Indiana Gazette from Indiana, Pennsylvania on September 17, 1990 · Page 5
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Indiana Gazette from Indiana, Pennsylvania · Page 5

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Indiana, Pennsylvania
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Monday, September 17, 1990
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Page 5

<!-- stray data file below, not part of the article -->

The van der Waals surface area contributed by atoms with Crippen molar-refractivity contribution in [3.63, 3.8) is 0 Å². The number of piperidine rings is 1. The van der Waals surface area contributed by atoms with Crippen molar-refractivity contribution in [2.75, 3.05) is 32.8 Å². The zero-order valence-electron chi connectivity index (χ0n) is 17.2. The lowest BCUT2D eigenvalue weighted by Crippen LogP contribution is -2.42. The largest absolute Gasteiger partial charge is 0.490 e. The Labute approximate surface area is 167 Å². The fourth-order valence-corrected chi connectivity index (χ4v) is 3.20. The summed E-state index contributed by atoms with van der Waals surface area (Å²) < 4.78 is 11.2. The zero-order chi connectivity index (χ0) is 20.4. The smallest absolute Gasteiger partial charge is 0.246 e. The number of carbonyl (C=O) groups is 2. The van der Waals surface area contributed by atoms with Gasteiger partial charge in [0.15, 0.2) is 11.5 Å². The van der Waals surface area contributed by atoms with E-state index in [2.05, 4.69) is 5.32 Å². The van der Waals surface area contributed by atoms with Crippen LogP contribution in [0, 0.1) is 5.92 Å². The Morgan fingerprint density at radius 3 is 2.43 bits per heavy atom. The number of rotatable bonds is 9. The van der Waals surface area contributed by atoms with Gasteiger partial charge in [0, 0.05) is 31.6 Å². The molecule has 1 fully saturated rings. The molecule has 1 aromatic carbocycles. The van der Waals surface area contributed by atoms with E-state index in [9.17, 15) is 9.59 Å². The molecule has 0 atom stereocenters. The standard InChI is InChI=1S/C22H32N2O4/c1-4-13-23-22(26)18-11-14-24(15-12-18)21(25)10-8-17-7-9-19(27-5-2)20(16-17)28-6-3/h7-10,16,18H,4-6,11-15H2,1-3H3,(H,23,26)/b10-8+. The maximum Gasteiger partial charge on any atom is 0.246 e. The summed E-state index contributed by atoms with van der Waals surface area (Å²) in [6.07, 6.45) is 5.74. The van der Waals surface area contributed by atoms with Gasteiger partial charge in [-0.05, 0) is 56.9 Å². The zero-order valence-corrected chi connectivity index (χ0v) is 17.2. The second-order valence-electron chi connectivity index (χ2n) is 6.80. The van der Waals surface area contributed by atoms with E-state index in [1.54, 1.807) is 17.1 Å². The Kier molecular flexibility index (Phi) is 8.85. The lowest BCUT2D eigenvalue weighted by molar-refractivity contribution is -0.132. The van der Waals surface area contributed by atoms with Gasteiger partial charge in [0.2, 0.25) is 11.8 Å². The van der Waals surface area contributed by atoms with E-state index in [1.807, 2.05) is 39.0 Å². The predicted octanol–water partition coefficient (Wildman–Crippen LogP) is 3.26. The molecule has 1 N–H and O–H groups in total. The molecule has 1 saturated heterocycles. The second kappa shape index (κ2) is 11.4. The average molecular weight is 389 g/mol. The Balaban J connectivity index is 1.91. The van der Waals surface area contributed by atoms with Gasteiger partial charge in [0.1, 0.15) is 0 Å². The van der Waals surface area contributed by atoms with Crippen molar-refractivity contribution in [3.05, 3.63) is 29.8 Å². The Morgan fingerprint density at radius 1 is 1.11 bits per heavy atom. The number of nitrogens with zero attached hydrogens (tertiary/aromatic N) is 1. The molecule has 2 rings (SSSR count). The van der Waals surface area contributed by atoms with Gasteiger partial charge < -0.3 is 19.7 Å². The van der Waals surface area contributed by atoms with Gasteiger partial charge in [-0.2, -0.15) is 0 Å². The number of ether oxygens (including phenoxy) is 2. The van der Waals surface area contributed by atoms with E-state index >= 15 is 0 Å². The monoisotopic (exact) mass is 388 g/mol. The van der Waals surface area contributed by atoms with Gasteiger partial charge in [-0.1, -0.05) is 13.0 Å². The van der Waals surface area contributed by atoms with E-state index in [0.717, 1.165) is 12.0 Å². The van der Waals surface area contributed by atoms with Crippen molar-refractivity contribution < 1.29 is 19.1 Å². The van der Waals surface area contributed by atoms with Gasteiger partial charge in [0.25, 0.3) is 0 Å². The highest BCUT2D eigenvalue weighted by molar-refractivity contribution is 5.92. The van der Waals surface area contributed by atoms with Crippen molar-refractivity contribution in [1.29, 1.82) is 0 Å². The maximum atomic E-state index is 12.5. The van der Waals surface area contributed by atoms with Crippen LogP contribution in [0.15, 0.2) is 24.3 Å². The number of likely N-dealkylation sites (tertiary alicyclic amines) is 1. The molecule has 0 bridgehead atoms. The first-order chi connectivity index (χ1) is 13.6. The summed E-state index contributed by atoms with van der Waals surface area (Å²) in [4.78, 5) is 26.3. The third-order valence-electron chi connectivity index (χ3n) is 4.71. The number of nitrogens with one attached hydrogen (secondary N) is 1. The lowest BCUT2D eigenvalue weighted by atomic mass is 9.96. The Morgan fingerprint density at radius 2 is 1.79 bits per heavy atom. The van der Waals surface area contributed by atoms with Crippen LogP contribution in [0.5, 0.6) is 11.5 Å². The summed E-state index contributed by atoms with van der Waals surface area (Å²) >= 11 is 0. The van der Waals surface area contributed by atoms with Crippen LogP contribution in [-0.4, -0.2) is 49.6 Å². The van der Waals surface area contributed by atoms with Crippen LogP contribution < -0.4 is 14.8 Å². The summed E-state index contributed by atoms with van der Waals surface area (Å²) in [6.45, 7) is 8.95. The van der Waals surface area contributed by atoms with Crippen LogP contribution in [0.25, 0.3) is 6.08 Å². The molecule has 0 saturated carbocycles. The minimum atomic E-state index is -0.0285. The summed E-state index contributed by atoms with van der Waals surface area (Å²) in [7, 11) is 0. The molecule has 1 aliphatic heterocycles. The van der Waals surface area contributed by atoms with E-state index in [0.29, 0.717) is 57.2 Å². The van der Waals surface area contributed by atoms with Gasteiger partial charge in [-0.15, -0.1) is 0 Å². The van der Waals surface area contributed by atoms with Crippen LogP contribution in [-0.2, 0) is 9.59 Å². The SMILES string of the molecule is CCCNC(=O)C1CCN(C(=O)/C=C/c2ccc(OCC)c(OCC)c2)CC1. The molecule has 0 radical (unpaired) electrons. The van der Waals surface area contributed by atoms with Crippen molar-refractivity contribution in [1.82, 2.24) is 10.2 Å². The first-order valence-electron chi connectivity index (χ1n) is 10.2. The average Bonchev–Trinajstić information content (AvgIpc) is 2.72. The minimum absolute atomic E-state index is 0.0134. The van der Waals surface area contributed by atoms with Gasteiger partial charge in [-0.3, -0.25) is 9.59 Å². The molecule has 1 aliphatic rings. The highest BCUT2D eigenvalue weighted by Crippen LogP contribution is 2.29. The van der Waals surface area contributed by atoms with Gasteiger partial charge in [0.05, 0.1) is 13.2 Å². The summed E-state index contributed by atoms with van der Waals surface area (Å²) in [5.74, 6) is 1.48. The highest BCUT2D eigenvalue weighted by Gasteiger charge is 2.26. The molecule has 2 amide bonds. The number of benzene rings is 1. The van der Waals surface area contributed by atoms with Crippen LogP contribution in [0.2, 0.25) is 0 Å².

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STATE Thursday, September 18, 2003 — Page 5 Display shows drama of birds Rare Audubon prints capture birds' struggles By TODD SPANGLER Associated Press Writer PITTSBURGH — From an eagle with its talons snapped around a little white bunny to a hawk with its beak dripping with blood, one thing about John James Audubon's birds becomes clear: You wouldn't want some of these feathered friends splashing around in the backyard bird bath. Setting out to depict every kind of American bird, Audubon spent more than a decade painting more than a thousand of them, from crows and parakeets to turkeys and cormorants. He took a novel approach — for the 19th century — that led him to show his ornithological subjects in a mostly natural light, characterizing them in moments of sweetness, song or survival, Audubon's sweep between subtle rendition and c!olorful drama is appropriately at the center of a new show at the University of Pittsburgh's University Art Gallery, where, beginning today, 62 of the 435 rare, restored prints from the artist-naturalist's "Birds of America" will be shown. With little wall room to spare, gallery director Josienne Filler was forced to cull from the university's complete set (only one of 120 such sets in existence), accentuating Audubon's unique approach to his daunting, near- impossible task. Audubon wasn't one to shy away from the grotesque. In one print, a pair of sinister- looking black vultures pick at the head of a dead deer. In another, a bald eagle stands on a high perch, holding a dead catfish in its talons with other fish parts scattered about. A covey of Virginia partridges, in a third print, frantically scatter John James Audubon prints are currently on display in the "Birds of America" show at the University of Pittsburgh's University Art Gallery. (AP photo) as a hawk comes screaming into their nest. "He places the birds in their element. We have this kind of Darwinism," said Piller. "It was new. It was different. It was very exciting for viewers." But it was not cheap. From 1827 to 1838, Audubon sold his engraved, hand-colored prints through a publisher as a subscription series, with customers receiving five of the 26- inch-by-40-inch double elephant folio-size prints at a time. To complete the four-volume set, the cost was about $1,000 — a huge amount at the time, but probably a bargain compared to its worth now. A Rhode Island library, looking to auction off a complete set, expects to raise between $5 million and $8 million. The University of Pittsburgh's set, which was donated by the Darlington family, recently underwent a plate-by-plate assessment and restoration to repair tears, stains and even cigar ash smudges. Piller imagines one of the former owners bringing it out after dinner, smokes and brandy in hand, to show off the animated, real-life characterizations that would spark untold nature shows more than a century hence. It's not all drama, of course. Some of the plates — like that of the male wild turkey—are state- iy. A horned grebe, with black and russet plumage, looks like a surprised kitty. A solid brown pelican with one webbed foot lifted in the air, seems almost a dog pointing. Then, there is the downright tragic. According to Filler, Audubon was on a visit to Pittsburgh when he painted a pair of gentle blue- and-gray passenger pigeons in a mating ritual, the female feeding the adult male with her beak. A hunter and naturalist, Audubon wrote about how the pigeons — the population of which once numbered in the billions — were killed in immense numbers for food and sport and yet "no apparent diminution ensues." The last passenger pigeon died at the Cincinnati Zoo on Sept. 1, 1914. ' "Taking Flight: Selected Prints From John James Audubon's Birds of America," runs until Dec. 5. (On the Net: University of Pittsburgh's University Art Gallery: http:llvrcoll.fa.pitt.edu/uagl) Pair charged with animal cruelty JOHNSTOWN (AP) —A mother and daughter have been charged with hundreds of charges of cruelty to animals after authorities found rnpre than, J,pp. animals.alive.and niore than 147 dead 'on their small western Penm ' sylvania farm. • > > • <• ''• •' ••••• Police in Jackson-Township on Wednesday charged Rosemary Gillin, 81, and Erma Gillin, 56, both of Mineral Point, with 275 charges of cruelty to animals after the women were taken to a hospital and more | than'five-'dozen animals, including''do'gs,"' goats; geese and a ! cdw, were takeri'frbm'their" • farm last week; " • ' ' :•'.••».•. '->.i>-f • ' ' The Gillins did 1 not have a listed number and could not be reached for comment by The Associated Press. Rosemary Gillin's brother, Albert Gillin Sr., told The Tribune- Democrat of Johnstown he knew the women : 'had aninrals on the farm but didn't kh.ow ffijiv. 'many^THdworneri wdreHake'ri 'to tti'ehbsp'iKtl' after authorities'said they fotirid the Gillins living amid garbage and hundreds of living ' and dead animals. Symphony gets new president, CEO NEWARK, N.J. (AP) — New Jersey Symphony Orchestra'Presi- dent Lawrence Tamburri will step, down in December to take a similar post with the Pittsburgh Symphony Orchestra, Tamburri, who has led me NJSO for 12 years and was responsible for its recent acquisition of $18 million worth of rare Italian string instruments, an- nounced his decision Wednesday. A Pittsburgh native, he replaces Gideon Toeplitz, who retired in June after 15 years. "Going home again ... it's a good time for me personally to make a change," Tamburri told The Star-Ledger of Newark for Thursday's editions. Under his watch, the NJSO doubled its budget, increased its subscriber base to more than 25,000 and moved into its new permanent home at the New Jersey Performing Arts Center in Newark. However, the orchestra is facing a budget deficit of more than $4 million. Tamburri, 52, will serve as president and chief executive officer of the Pittsburgh orchestra, which is considered one of the nation's leading ensembles. He earned $197,000 last year with the NJSO. The terms of his new deal were not disclosed. Tamburri's departure leaves the NJSO without an executive or artistic leader because it has not replaced Zdenek Macal, who stepped down as music director at the end of the last season. Prosecutors seek prison term SEOUL, South Korea (AP) — South Korean prosecutors on Thursday demanded a 7-year prison term for an American woman who they say killed a fellow U.S. student here two years ago. Kenzi Snider was acquitted by a lower court in June but is now facing an appeal from prosecutors in the Seoul Appellate Court. After a brief session where the judge asked lawyers on both sides for their final views, the case was adjourned until Oct. 14, when the verdict will be delivered, defense lawyer Kim Hong-kyoung said. He said the prosecution asked the court to reverse the lower court's decision and jail Snider for seven years. She had faced a maximum of up to 15 years in jail on the manslaughter charge. Snider, 22, a former Marshall University student from St. Cloud, Minn., is now living freely in Seoul with the help of a church. She was present in court Thursday and appeared in good spirits, Kim said. Snider was accused of beating to death 21-year-old Jamie Penich, a University of Pitts- burgh student from Derry Township in Westmoreland County, over unwanted sexual advances. Both were exchange students in South Korea at the time of the killing on March 18, 2001. She was arrested by FBI agents in West Virginia in February 2002 and sent here last October, becoming the first U.S. citizen to be extradited to South Korea. In acquitting Snider, the lower court refused to accept as evidence the confession she made to FBI investigators. Under South Korean law, confessions are only admissible if made to state prosecutors. Kim, the defense lawyer, said he has submitted his written opinions to the court, questioning the legality of a confession made to the FBI, and also presented as evidence reports by American and Korean psychologists, describing the confessions as forced. But the prosecution says the FBI's interrogation report should be adopted as lawful evidence, claiming that the report should be viewed as one written by prosecutors in South Korea. Car defect caused wreck EBENSBURG (AP) — Prosecutors have ruled out criminal charges against a teenage girl stemming from an accident that injured a mother of five after tests showed a defect in the car's steering caused the accident. But motor vehicle violations were filed against the driver, Alicia Farrell, 18, of Dysart, for driving too fast, careless driving and violating vehicle equipment standards. The charges were filed in connection with a June 8 accident in West Carroll Township, about 65 miles northeast of Pittsburgh. Police said Farrell lost control of her car on a curve when she apparently oversteered reacting to a noise from the car, sending the car into Donna Abrams, who was weeding in her front yard. The accident killed Abrams' unborn son. "She reacted to the noise and the vibration" from the faulty steering, said Cambria County District Attorney Dave Tulow- itzki. R.D. 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